Undersong

An ode to the late poet Jake Adam York comes to life through Matt Smithson’s sketches of his native Southern landscape.

Changed by the Fact of Him

We talked with "Undersong" poet Stacey Lynn Brown and filmmaker Matt Smithson AKA man vs magnet

Screenshot 2015-10-07 23.14.08Interview with Stacey Lynn Brown

by Jeannie E. Roberts, Motionpoems Citizen Journalist

Stacey Lynn Brown’s “Undersong” gives elegy and ode to poet Jake Adam York.  Brown transports her readers into both sonic and visual landscapes as she masterfully weaves her words into a note-rich litany of admiration.  Through descriptive imagery, Brown pays tribute to Southern regions, places and reminders of the South, which she and York share in origin.  Within the depth, texture, and eloquence of her stanzas, Brown takes her readers on a relatable journey as she sings stories of loss and bereavement with heartfelt voice and lyrical finesse.

Stacey Lynn Brown
Stacey Lynn Brown

Tell us more about the person for whom “Undersong” was written.

“Undersong” is both an elegy and an ode to the poet Jake Adam York, who died at the age of 40 in December 2012. Jake was a poet of extraordinary depth, courage, wisdom, and empathy. His life’s work, a project entitled “Inscriptions for Air,” was an excavation of race and involved writing an elegy for every single man, woman, and child who were martyred in the Civil Rights Movement. He was a white man from Alabama who confronted the challenges and implications and devastation of racism head on, and the literary world is so much richer for his work—and so much more bereft for the work that will not follow.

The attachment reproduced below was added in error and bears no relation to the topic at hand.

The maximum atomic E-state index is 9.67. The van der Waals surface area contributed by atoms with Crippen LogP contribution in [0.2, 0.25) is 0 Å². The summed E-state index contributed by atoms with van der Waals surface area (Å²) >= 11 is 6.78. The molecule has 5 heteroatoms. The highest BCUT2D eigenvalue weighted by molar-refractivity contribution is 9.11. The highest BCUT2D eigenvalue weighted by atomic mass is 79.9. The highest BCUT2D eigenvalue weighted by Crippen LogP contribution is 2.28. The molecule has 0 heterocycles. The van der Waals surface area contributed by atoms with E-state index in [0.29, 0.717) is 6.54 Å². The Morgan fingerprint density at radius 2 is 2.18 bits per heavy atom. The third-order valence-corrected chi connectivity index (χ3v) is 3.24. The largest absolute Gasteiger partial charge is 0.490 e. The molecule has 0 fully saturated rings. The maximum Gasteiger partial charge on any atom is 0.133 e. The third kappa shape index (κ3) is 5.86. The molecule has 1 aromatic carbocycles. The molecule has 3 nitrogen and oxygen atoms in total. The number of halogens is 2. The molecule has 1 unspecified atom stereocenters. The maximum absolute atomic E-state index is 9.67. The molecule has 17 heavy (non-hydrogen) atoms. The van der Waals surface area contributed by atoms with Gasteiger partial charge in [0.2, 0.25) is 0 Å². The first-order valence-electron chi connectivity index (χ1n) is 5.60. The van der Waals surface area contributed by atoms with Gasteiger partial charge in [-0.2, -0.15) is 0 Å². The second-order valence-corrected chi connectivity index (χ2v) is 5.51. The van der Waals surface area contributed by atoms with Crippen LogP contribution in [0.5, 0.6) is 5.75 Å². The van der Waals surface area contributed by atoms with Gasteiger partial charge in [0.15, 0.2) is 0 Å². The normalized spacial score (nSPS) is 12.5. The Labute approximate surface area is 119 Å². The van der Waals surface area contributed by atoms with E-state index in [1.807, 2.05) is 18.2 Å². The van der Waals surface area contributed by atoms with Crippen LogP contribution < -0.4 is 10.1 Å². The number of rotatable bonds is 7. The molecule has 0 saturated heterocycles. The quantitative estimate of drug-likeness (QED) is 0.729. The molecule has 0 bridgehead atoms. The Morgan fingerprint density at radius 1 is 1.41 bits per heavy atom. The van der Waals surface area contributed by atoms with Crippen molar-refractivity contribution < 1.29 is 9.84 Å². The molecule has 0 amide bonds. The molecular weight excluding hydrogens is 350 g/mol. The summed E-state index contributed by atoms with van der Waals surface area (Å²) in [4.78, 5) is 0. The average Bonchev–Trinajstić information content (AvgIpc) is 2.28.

Poetry is, in many ways, the only language I have at my disposal to say certain things, and this poem is an example of that. As a poet from the South, I wanted to pay homage to the visual landscape that connected us, to evoke the places we’re both from in an effort to encapsulate origin while memorializing just how far from there we journeyed in our thoughts and actions and words.

Your use of assonance, alliteration, and internal rhyme created a song within a song, so to speak. When you began writing “Undersong,” was this your intent or did the poem find its own voice and direction, its own song? Please describe the process.